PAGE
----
Zombies take a back seat in this plague drama
Film | by Jorge Ignacio Castillo
It Comes at Night
Opens June 9
As the zombie genre continues to be run into the ground (Victorian zombies! Scouts vs. zombies! Zombies in love!), the expectations for yet another living-dead flick are pretty low. Fortunately, solid film technique and character development can overcome viewer apathy, even when the story wouldn’t be out of place in The Walking Dead.
It could be argued It Comes at Night is not even a zombie movie. Their presence is implied, but largely off-camera. The source of horror is much more prosaic and unsettling, particularly if you’ve ever had a problem roommate (mine used to watch Natural Born Killers on a loop. It’s amazing I survived.)
Deep in an unnamed forest, a family tries to survive a plague that seems to have obliterated the rest of humanity. Despite having procedures in place to prevent contagion, the eldest member becomes sick and has to be “put down” for the well-being of the remaining survivors. The father (Joel Edgerton, The Gift) is careful to the extreme, and this causes tensions with his teenage son (Kelvin Harrison Jr.).
The clan doesn’t have much time to grieve when a new challenge arrives in the form of a stranger (Christopher Abbott, Girls), who claims his family is in dire need of water and has food to trade. The father agrees to take them in, seemingly unaware of the many unknown factors he’s adding to equation — most evidently, bringing an attractive young woman (Riley Keough, Mad Max: Fury Road) into a house where the resident teenager is trying to cope with his loneliness.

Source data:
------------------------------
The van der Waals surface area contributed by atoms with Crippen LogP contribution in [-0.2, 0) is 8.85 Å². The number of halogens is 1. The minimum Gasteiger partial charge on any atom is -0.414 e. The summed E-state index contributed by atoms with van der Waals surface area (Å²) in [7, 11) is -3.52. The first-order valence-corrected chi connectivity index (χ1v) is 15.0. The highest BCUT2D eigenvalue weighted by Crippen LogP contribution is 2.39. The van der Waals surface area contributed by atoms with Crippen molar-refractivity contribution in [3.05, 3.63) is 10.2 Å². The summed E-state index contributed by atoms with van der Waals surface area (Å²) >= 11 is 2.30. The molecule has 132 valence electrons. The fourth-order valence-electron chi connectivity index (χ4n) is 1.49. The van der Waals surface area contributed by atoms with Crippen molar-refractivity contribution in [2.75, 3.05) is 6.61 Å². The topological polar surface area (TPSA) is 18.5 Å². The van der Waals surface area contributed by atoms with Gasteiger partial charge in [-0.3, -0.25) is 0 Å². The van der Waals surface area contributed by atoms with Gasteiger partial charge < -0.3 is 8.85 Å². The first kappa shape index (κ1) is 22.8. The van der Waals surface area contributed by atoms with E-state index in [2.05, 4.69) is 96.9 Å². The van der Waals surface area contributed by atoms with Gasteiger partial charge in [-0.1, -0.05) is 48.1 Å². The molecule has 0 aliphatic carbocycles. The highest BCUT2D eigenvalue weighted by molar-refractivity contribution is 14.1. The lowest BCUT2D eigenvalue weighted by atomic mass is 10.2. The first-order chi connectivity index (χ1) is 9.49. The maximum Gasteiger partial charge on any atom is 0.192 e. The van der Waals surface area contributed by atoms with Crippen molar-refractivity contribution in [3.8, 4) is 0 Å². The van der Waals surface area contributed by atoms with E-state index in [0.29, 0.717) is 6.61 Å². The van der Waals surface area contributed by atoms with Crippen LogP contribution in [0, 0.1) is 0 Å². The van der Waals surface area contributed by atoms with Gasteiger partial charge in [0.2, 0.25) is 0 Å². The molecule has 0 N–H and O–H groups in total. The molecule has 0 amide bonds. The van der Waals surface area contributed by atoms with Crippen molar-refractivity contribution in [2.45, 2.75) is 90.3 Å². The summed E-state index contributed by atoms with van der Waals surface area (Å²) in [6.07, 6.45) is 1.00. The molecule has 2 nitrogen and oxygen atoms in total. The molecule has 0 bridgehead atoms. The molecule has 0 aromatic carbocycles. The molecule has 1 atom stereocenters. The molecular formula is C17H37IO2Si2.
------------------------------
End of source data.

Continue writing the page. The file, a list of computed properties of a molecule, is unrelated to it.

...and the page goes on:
It Comes at Night makes great use of classic horror concepts like global epidemic and cabin fever by dispensing them in small doses. Nobody is an outright villain or a stooge, they’re just a group of flawed yet competent people trying to survive an impossible situation. The sexual tension amplifies the danger and, without any laws to restrain them, the characters’ moral limits are in constant flux.
Director Trey Edward Shults (Krisha) does a decent job filling the setup with dread and delivering on the promise of violence. There is a clever bit of misdirection regarding the source of conflict. Much like in real life, disaster comes from the accumulation of mistakes. A couple of faux-pas (foreboding dreams, inconsistency in preventive measures) threaten to derail the picture. But the other elements are strong enough that one is willing to overlook the flaws.
The film’s smartest move is to give the characters’ depth, thus coaxing the audience into becoming invested in their fate. The movie comes up short in the scare department. But it does a good job of testing our faith in the human condition, the most inconspicuous and often overlooked task of a horror flick. ❧